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How to Succeed at Distance Learning Without a Desk

How to Succeed at Distance Learning Without a Desk

If you are starting school virtually at home this year, how do you succeed at distance learning without a desk? These tips are adaptable for pretty much any space!

As we prepare for a new school year, many of us are embracing distance learning again. As Pinterest and Facebook flood us with images of beautiful school desks set up for learning, you might be wondering what’s wrong with learning from the couch. Does your child really need a desk for distance learning? Do you have room for another desk? How can you set up a learning space for your child when you don’t have any extra space? 

distance learning without a desk

One thing is certain, 2020 has caused us to ask a lot more questions and make way more decisions about things we didn’t really think about before. So if you’re wondering whether to create a learning spot or set your kids up on the couch, keep reading for some great ideas about distance learning without the desk.

Why does my child need a designated learning spot?

Kids rooms are comfy and easy, there’s a couch, they even spend ½ their time laying on the floor… do we really need a specific spot for distance learning? While all of those options can work just fine, they might not be the best choices for your kids this year. 

Without a specific space for distance learning, young children can become distracted. Having a space for learning helps establish a routine, gives kids a place to keep learning materials, and helps keep kids focused on learning.

girl studying

Don’t get sucked in by Pinterest.

Those homeschool rooms on Pinterest are beautiful and intoxicating, but they’re unrealistic for most of us. You don’t really need all that beautiful shiplap and IKEA furniture to have a successful learning space in your home. Your kids don’t need a miniature office in their bedroom. 

pinterest worthy desk space

Begin by thinking about what your kids actually need, not the things you think they should have. First, think about your child’s learning style. Is your child a visual learner? Do you have an active kid who needs to move around a lot? Do they need seclusion to focus or does your child do better when someone is nearby? Thinking about the answers to questions like these will help you to create a space (even if it’s just a corner) where your child can really learn.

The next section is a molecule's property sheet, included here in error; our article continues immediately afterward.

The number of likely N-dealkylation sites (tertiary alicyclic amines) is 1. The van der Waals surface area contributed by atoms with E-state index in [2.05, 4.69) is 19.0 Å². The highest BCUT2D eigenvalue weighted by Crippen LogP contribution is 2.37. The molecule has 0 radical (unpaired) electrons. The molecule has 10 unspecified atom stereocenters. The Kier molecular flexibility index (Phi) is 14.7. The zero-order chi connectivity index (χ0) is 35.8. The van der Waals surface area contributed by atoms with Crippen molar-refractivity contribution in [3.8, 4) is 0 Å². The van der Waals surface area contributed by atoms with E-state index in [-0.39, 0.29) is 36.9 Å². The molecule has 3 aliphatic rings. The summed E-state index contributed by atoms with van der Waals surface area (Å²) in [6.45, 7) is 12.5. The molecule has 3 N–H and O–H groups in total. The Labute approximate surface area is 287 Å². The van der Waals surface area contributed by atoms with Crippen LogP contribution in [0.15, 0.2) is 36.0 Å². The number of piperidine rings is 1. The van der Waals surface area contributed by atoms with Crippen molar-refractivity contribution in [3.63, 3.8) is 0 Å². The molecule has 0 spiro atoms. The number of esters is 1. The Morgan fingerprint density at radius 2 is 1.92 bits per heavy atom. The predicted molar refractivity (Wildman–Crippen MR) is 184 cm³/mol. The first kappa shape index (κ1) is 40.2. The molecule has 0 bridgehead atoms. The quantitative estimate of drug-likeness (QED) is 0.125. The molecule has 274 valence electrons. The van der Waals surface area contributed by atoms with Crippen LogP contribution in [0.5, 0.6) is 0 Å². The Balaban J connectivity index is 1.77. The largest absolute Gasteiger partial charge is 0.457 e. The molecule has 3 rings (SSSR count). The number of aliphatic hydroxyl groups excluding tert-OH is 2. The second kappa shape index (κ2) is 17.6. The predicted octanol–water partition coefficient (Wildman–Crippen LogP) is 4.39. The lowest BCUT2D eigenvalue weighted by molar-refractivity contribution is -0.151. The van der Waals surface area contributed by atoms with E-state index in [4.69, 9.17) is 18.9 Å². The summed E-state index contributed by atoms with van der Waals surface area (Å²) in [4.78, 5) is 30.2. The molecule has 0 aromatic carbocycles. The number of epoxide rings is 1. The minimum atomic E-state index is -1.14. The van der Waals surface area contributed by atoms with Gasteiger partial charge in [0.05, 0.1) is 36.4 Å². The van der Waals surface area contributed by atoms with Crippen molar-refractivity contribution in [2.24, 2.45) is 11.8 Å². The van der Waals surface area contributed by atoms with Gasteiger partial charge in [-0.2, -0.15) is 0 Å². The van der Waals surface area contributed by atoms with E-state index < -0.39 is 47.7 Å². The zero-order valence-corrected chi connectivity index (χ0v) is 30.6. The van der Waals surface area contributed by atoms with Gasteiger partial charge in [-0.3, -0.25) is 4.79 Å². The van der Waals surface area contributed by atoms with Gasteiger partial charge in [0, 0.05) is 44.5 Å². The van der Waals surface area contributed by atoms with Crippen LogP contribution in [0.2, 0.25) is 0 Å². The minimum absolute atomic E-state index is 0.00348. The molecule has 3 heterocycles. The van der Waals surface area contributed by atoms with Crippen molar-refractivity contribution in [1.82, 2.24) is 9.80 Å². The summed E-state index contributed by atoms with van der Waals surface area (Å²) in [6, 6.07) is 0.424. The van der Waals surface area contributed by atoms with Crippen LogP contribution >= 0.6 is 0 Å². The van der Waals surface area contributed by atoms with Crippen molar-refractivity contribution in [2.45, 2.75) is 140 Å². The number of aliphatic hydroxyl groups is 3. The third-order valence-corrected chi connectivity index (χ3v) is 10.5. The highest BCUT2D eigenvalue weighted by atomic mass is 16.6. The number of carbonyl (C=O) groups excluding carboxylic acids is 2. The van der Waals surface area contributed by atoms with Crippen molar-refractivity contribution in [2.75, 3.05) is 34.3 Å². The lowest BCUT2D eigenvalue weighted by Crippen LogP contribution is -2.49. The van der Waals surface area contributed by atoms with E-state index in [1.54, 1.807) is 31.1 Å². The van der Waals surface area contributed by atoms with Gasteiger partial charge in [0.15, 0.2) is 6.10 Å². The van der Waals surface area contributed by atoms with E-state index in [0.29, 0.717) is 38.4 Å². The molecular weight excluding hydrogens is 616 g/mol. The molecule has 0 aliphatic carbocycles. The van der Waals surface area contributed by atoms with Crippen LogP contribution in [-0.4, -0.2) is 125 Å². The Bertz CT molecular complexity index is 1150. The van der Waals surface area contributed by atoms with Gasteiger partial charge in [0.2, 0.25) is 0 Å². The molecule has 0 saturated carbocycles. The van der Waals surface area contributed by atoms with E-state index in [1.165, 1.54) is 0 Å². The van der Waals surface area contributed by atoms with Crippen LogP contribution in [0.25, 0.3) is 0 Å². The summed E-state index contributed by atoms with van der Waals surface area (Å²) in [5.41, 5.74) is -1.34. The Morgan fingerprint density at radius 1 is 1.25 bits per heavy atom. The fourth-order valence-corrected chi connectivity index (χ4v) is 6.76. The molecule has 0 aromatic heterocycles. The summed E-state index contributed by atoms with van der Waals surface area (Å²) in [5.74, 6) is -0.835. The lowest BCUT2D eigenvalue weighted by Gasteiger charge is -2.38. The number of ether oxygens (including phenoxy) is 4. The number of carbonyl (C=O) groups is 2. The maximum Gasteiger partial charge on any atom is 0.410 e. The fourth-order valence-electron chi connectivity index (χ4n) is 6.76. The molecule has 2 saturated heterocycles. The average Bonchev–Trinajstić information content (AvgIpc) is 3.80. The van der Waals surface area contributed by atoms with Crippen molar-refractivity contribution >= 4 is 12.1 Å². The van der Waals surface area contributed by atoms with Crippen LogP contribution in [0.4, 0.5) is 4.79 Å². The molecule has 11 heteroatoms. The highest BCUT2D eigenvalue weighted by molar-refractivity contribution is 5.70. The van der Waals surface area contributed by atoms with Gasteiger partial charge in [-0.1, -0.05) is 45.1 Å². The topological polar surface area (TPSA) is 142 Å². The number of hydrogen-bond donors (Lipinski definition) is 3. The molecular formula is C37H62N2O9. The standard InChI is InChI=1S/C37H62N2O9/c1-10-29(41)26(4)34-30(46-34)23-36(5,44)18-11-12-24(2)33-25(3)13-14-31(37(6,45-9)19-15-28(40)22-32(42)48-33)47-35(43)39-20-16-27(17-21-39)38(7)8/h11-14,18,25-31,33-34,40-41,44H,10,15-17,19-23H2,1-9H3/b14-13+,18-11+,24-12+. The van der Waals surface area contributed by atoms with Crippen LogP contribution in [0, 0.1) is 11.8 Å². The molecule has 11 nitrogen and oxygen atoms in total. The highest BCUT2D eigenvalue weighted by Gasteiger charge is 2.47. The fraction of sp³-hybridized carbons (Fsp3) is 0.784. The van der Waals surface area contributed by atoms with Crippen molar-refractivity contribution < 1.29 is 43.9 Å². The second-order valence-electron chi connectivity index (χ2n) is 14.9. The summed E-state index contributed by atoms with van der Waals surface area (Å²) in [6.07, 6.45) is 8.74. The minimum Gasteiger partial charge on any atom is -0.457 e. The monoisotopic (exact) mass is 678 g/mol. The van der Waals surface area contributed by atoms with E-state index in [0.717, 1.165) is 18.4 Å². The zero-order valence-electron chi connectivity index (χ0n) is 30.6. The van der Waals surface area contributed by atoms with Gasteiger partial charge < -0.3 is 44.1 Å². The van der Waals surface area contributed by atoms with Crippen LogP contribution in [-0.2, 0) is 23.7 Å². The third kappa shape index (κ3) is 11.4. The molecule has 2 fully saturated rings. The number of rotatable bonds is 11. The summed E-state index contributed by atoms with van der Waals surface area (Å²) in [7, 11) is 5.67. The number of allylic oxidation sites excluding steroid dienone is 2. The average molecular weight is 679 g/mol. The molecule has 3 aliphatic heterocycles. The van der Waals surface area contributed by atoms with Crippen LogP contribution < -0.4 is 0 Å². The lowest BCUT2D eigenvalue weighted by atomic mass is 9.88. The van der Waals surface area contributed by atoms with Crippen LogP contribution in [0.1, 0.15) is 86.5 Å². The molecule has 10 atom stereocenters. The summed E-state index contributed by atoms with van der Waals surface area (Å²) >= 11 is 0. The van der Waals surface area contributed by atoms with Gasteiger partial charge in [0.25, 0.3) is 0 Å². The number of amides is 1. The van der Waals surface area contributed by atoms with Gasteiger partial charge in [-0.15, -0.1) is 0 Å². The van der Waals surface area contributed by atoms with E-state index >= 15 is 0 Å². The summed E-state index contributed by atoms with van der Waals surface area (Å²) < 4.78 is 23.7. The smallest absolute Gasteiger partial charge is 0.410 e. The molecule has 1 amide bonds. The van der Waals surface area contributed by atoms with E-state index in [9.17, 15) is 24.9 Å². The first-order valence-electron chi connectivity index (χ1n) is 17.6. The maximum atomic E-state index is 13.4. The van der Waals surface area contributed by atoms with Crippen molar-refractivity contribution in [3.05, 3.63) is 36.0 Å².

Remember, spaces can be flexible. It’s ok if your learning space is a designated lap desk in the living room or folding furniture you take out and put away each day. It’s alright if your child does better learning while bouncing on an exercise ball than sitting in a desk chair. Create a learning space that works for your family, whether it looks like the one on Pinterest or not. 

Lighting Is Important

When creating a space for learning at home, it’s really important to have good lighting. Did you know that scientists have discovered low lighting in the classroom makes it difficult for kids to pay attention? Natural light is also really important. Having enough light affects your child’s energy, achievement, and attention. 

Don’t have enough natural light in the room your child uses for distance learning? That’s ok, you can mimic natural light with well-placed mirrors. 

boy at desk

Be Ergonomic About Your Space

Don’t be afraid to skip a traditional desk. In fact, think about changing up the spots where your child will be learning. Choose spaces around your home that will support different positions for learning to keep your child moving. Set a timer and move to a different space when the time is up. You could choose to stand at the kitchen counter, sit at the table, and lay on the floor. 

By changing your distance learning space, you’ll be encouraging your child to get up and move around. Physical activity stimulates blood flow, so it’s a good idea to encourage movement while you’re learning. 

girl doing school work

Give Your Kids Thinking Space

Create blank spaces or “whitespaces”. Don’t fill up your child’s distance learning space with too many visuals or stimulating knick-knacks. Kids need space to think off-screen so be sure to provide a space where they can detach from screens and express themselves. 

Consider giving your child a blank page for notes, doodles, and brainstorming. Set up a large white posterboard to serve as a backdrop that won’t overstimulate your child while they’re trying to learn virtually.

Mom helping kid with school

Finally, remember with distance learning it can be difficult and often impossible to set up a space identical to the classroom in your home. Certain important classroom design tips like creating whitespace, having the things your learner needs within reach, and choosing materials carefully can help you to create a space for distance learning at home. 

Do you have ideas I didn’t mention for setting up a learning-friendly environment at home this school year? I’d love to read about your ideas and tips in the comment section, so don’t forget to share. Need more help getting ready for distance learning this school year? Check out my tips on keeping young learners engaged with distance learning platforms like Google Meet.

Check out these great back to school ideas too!

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